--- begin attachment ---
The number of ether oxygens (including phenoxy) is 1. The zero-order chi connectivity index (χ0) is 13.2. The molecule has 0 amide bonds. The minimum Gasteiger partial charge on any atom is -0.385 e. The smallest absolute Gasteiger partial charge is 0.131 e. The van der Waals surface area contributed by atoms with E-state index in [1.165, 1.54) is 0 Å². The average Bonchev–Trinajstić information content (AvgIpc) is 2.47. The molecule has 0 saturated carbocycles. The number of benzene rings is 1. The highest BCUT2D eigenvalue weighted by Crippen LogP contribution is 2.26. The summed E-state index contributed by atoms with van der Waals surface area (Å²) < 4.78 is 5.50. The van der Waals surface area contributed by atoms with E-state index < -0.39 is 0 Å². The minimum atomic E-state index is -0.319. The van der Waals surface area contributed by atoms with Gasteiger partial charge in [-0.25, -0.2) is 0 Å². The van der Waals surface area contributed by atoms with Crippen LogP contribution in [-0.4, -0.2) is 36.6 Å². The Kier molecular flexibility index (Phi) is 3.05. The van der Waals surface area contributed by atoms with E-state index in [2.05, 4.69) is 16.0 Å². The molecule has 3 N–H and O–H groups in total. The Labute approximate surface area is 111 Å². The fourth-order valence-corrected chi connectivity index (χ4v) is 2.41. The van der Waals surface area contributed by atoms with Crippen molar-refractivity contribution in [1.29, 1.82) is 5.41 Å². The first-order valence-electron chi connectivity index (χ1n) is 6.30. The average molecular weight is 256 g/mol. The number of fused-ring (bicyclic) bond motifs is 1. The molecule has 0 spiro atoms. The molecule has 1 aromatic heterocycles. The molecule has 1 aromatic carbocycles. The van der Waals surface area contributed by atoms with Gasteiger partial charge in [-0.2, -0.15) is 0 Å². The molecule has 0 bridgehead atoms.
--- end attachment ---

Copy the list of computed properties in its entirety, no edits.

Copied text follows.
The number of ether oxygens (including phenoxy) is 1. The zero-order chi connectivity index (χ0) is 13.2. The molecule has 0 amide bonds. The minimum Gasteiger partial charge on any atom is -0.385 e. The smallest absolute Gasteiger partial charge is 0.131 e. The van der Waals surface area contributed by atoms with E-state index in [1.165, 1.54) is 0 Å². The average Bonchev–Trinajstić information content (AvgIpc) is 2.47. The molecule has 0 saturated carbocycles. The number of benzene rings is 1. The highest BCUT2D eigenvalue weighted by Crippen LogP contribution is 2.26. The summed E-state index contributed by atoms with van der Waals surface area (Å²) < 4.78 is 5.50. The van der Waals surface area contributed by atoms with E-state index < -0.39 is 0 Å². The minimum atomic E-state index is -0.319. The van der Waals surface area contributed by atoms with Gasteiger partial charge in [-0.25, -0.2) is 0 Å². The van der Waals surface area contributed by atoms with Crippen LogP contribution in [-0.4, -0.2) is 36.6 Å². The Kier molecular flexibility index (Phi) is 3.05. The van der Waals surface area contributed by atoms with E-state index in [2.05, 4.69) is 16.0 Å². The molecule has 3 N–H and O–H groups in total. The Labute approximate surface area is 111 Å². The fourth-order valence-corrected chi connectivity index (χ4v) is 2.41. The van der Waals surface area contributed by atoms with Crippen molar-refractivity contribution in [1.29, 1.82) is 5.41 Å². The first-order valence-electron chi connectivity index (χ1n) is 6.30. The average molecular weight is 256 g/mol. The number of fused-ring (bicyclic) bond motifs is 1. The molecule has 0 spiro atoms. The molecule has 1 aromatic heterocycles. The molecule has 1 aromatic carbocycles. The van der Waals surface area contributed by atoms with Gasteiger partial charge in [-0.2, -0.15) is 0 Å². The molecule has 0 bridgehead atoms.